Tour de Neglect featured in the Guardian!

When I first moved to Buffalo for my MFA in photography in 2000, I spent a lot of time photographing all over the city for a project I was working on about abandoned toys.  I found plenty of subjects for my project on Buffalo’s run down East Side and I became very familiar with the area.

Recently, when I saw a facebook invite from David Torke, I jumped at the opportunity to participate in his September edition of Tour de Neglect.   David is a Buffalo photographer, blogger and community activist whose efforts to bring much needed love and attention to the East Side have been getting some impressive press lately.  I’d read about past tours in various local publications and I was excited to get involved.

David’s efforts were recently featured in the Guardian and I am honored to have a couple of snaps I took on that ride included in the article by Ethan Powers.

Here’s a link to the article – The Tour de Neglect: a cycle ride through Buffalo’s deprived East Side.

Walkin’ Man

There is an old man who walks up and down my street every day, all day long and into the night. He maneuvers along an intricate path, charted with precision on a secret map that is tucked safely away somewhere in his unconscious. He walks the same route each day, moving with short, quick steps, one hand in his pocket, the other hand often clutching a plastic bag from the convenience store at the end of the block. Every day it is the same invisible maze that he seems bound to like a magnetic lasso moving through time in self-propelled motion.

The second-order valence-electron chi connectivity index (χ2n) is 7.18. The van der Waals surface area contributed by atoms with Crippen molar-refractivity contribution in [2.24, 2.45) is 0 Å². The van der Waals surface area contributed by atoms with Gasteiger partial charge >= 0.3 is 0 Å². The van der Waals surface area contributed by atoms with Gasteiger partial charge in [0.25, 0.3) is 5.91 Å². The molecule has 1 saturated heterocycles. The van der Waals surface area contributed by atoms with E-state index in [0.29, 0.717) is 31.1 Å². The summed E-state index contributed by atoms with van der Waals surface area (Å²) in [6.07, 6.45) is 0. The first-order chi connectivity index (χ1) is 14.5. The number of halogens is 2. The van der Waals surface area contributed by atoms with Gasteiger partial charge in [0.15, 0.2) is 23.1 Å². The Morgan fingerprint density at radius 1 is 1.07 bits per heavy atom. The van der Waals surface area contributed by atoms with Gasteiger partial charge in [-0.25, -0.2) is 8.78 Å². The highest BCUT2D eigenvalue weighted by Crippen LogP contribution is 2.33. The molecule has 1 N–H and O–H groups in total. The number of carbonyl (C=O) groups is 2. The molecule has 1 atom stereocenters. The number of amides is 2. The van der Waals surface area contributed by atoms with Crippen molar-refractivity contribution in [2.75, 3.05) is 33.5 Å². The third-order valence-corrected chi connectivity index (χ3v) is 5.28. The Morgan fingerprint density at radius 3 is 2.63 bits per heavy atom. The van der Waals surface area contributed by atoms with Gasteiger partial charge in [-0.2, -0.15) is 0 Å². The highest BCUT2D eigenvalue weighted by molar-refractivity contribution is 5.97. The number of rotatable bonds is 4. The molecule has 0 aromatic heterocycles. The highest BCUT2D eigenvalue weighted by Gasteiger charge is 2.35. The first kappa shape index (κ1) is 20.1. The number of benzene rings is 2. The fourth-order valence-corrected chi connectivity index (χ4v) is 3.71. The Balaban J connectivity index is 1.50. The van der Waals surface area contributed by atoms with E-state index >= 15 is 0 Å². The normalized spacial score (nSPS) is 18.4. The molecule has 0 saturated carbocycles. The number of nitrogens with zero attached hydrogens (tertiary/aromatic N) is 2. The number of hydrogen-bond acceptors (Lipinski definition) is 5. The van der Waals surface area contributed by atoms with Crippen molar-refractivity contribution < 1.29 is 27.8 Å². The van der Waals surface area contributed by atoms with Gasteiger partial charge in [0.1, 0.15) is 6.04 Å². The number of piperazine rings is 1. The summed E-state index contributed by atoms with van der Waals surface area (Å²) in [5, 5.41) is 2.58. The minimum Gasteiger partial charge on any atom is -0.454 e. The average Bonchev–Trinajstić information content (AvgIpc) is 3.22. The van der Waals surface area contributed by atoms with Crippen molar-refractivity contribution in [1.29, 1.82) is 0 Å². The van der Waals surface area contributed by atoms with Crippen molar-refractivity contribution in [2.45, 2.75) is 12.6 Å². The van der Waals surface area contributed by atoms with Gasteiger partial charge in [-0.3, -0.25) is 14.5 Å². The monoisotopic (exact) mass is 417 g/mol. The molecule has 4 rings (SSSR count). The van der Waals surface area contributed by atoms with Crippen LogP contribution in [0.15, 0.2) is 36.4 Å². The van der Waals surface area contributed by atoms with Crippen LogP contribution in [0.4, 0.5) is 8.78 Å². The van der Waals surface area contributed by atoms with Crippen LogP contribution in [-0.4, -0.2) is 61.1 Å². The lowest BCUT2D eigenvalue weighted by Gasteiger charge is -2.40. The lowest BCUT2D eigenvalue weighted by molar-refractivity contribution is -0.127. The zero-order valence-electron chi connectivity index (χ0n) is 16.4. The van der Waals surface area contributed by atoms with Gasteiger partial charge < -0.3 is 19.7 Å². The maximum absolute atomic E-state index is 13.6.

Once when I was walking home I saw him coming toward me in the distance. Just before we would have passed each other, he took a sharp left into a residential driveway, circled around the car that was parked there and came back out onto the sidewalk behind me. I assumed it was an antisocial gesture to avoid the pressure of exchanging pleasantries. But since then I’ve seen him repeat that circle time and again as I drive or walk past.

I have a friend who has lived in the neighborhood for years. She can describe every detail of his zigzags and loops. She says he makes figure eights up and down Auburn Avenue. My friend has in her mind for the old man a map that may in some ways mirror his own. But no one knows where his day begins and where it ends. For those who have noticed him, it may seem that he is living in a dream world. We do not have access to the logic in his heart that gives order to this bizarre system he is so committed to. He is probably out there walking right now. If you come back and read this later, he’ll be walking. Or even if you don’t.